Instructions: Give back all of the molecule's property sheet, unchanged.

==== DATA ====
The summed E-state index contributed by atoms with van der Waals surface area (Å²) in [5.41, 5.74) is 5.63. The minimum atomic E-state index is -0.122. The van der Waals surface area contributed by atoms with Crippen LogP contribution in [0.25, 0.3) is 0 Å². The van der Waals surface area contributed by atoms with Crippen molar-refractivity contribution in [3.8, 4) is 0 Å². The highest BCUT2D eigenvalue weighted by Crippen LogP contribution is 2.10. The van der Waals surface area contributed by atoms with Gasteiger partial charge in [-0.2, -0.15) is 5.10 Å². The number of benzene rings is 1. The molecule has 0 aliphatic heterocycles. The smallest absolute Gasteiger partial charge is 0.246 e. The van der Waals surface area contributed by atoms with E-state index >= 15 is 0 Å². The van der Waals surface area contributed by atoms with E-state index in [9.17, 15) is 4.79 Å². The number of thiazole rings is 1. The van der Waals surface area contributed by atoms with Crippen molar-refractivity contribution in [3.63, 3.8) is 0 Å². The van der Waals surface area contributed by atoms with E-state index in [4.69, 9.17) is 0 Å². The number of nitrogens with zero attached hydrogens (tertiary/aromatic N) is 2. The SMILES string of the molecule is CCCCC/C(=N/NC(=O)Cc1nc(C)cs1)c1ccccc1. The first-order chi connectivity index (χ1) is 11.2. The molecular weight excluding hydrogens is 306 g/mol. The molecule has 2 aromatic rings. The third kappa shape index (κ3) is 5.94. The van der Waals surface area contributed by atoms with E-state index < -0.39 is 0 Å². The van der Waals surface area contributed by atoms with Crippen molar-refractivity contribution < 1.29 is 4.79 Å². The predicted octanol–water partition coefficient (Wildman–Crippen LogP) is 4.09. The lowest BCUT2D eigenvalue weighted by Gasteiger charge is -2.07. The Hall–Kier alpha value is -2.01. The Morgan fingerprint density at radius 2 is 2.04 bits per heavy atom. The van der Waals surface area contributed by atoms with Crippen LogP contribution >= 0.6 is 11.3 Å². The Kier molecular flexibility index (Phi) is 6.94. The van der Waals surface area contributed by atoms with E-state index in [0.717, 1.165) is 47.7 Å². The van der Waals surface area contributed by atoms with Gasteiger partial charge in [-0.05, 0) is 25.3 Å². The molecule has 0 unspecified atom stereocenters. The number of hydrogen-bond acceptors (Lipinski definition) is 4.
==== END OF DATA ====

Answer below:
The summed E-state index contributed by atoms with van der Waals surface area (Å²) in [5.41, 5.74) is 5.63. The minimum atomic E-state index is -0.122. The van der Waals surface area contributed by atoms with Crippen LogP contribution in [0.25, 0.3) is 0 Å². The van der Waals surface area contributed by atoms with Crippen molar-refractivity contribution in [3.8, 4) is 0 Å². The highest BCUT2D eigenvalue weighted by Crippen LogP contribution is 2.10. The van der Waals surface area contributed by atoms with Gasteiger partial charge in [-0.2, -0.15) is 5.10 Å². The number of benzene rings is 1. The molecule has 0 aliphatic heterocycles. The smallest absolute Gasteiger partial charge is 0.246 e. The van der Waals surface area contributed by atoms with E-state index >= 15 is 0 Å². The van der Waals surface area contributed by atoms with E-state index in [9.17, 15) is 4.79 Å². The number of thiazole rings is 1. The van der Waals surface area contributed by atoms with Crippen molar-refractivity contribution in [3.63, 3.8) is 0 Å². The van der Waals surface area contributed by atoms with E-state index in [4.69, 9.17) is 0 Å². The number of nitrogens with zero attached hydrogens (tertiary/aromatic N) is 2. The SMILES string of the molecule is CCCCC/C(=N/NC(=O)Cc1nc(C)cs1)c1ccccc1. The first-order chi connectivity index (χ1) is 11.2. The molecular weight excluding hydrogens is 306 g/mol. The molecule has 2 aromatic rings. The third kappa shape index (κ3) is 5.94. The van der Waals surface area contributed by atoms with E-state index < -0.39 is 0 Å². The van der Waals surface area contributed by atoms with Crippen molar-refractivity contribution < 1.29 is 4.79 Å². The predicted octanol–water partition coefficient (Wildman–Crippen LogP) is 4.09. The lowest BCUT2D eigenvalue weighted by Gasteiger charge is -2.07. The Hall–Kier alpha value is -2.01. The Morgan fingerprint density at radius 2 is 2.04 bits per heavy atom. The van der Waals surface area contributed by atoms with Crippen LogP contribution >= 0.6 is 11.3 Å². The Kier molecular flexibility index (Phi) is 6.94. The van der Waals surface area contributed by atoms with E-state index in [0.717, 1.165) is 47.7 Å². The van der Waals surface area contributed by atoms with Gasteiger partial charge in [-0.05, 0) is 25.3 Å². The molecule has 0 unspecified atom stereocenters. The number of hydrogen-bond acceptors (Lipinski definition) is 4.